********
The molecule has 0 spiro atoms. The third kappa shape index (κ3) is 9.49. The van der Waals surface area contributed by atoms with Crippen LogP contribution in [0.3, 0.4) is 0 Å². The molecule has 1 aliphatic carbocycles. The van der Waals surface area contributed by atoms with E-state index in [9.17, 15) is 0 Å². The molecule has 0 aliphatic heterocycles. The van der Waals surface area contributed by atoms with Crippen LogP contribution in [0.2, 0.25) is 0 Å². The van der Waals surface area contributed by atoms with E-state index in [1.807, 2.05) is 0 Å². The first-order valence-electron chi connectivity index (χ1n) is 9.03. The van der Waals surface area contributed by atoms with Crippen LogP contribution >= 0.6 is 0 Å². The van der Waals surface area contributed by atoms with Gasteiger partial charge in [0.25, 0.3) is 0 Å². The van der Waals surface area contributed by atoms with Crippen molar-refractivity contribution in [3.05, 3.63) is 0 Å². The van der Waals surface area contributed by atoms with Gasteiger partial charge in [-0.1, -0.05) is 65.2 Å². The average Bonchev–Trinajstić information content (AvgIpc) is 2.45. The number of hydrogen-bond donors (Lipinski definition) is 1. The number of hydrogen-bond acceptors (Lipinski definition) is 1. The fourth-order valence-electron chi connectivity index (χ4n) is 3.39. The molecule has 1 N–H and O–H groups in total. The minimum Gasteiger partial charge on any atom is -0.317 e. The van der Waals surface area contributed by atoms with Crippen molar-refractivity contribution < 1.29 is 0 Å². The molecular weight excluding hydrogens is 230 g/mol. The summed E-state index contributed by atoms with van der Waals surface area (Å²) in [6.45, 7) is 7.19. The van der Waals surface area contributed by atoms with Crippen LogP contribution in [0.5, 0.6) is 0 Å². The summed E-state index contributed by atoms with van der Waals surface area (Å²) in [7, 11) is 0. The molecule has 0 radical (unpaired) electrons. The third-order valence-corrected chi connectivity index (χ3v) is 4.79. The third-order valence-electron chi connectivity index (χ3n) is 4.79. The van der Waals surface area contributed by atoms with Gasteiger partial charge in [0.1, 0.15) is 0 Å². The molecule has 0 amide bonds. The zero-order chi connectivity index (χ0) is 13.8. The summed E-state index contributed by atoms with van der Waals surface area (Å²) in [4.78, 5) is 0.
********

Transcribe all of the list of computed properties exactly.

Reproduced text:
The molecule has 0 spiro atoms. The third kappa shape index (κ3) is 9.49. The van der Waals surface area contributed by atoms with Crippen LogP contribution in [0.3, 0.4) is 0 Å². The molecule has 1 aliphatic carbocycles. The van der Waals surface area contributed by atoms with E-state index in [9.17, 15) is 0 Å². The molecule has 0 aliphatic heterocycles. The van der Waals surface area contributed by atoms with Crippen LogP contribution in [0.2, 0.25) is 0 Å². The van der Waals surface area contributed by atoms with E-state index in [1.807, 2.05) is 0 Å². The first-order valence-electron chi connectivity index (χ1n) is 9.03. The van der Waals surface area contributed by atoms with Crippen LogP contribution >= 0.6 is 0 Å². The van der Waals surface area contributed by atoms with Gasteiger partial charge in [0.25, 0.3) is 0 Å². The van der Waals surface area contributed by atoms with Crippen molar-refractivity contribution in [3.05, 3.63) is 0 Å². The van der Waals surface area contributed by atoms with Gasteiger partial charge in [-0.1, -0.05) is 65.2 Å². The average Bonchev–Trinajstić information content (AvgIpc) is 2.45. The number of hydrogen-bond donors (Lipinski definition) is 1. The number of hydrogen-bond acceptors (Lipinski definition) is 1. The fourth-order valence-electron chi connectivity index (χ4n) is 3.39. The molecule has 1 N–H and O–H groups in total. The minimum Gasteiger partial charge on any atom is -0.317 e. The van der Waals surface area contributed by atoms with Crippen molar-refractivity contribution < 1.29 is 0 Å². The molecular weight excluding hydrogens is 230 g/mol. The summed E-state index contributed by atoms with van der Waals surface area (Å²) in [6.45, 7) is 7.19. The van der Waals surface area contributed by atoms with Crippen LogP contribution in [0.5, 0.6) is 0 Å². The summed E-state index contributed by atoms with van der Waals surface area (Å²) in [7, 11) is 0. The molecule has 0 radical (unpaired) electrons. The third-order valence-corrected chi connectivity index (χ3v) is 4.79. The third-order valence-electron chi connectivity index (χ3n) is 4.79. The van der Waals surface area contributed by atoms with Gasteiger partial charge in [0.1, 0.15) is 0 Å². The molecule has 0 amide bonds. The zero-order chi connectivity index (χ0) is 13.8. The summed E-state index contributed by atoms with van der Waals surface area (Å²) in [4.78, 5) is 0.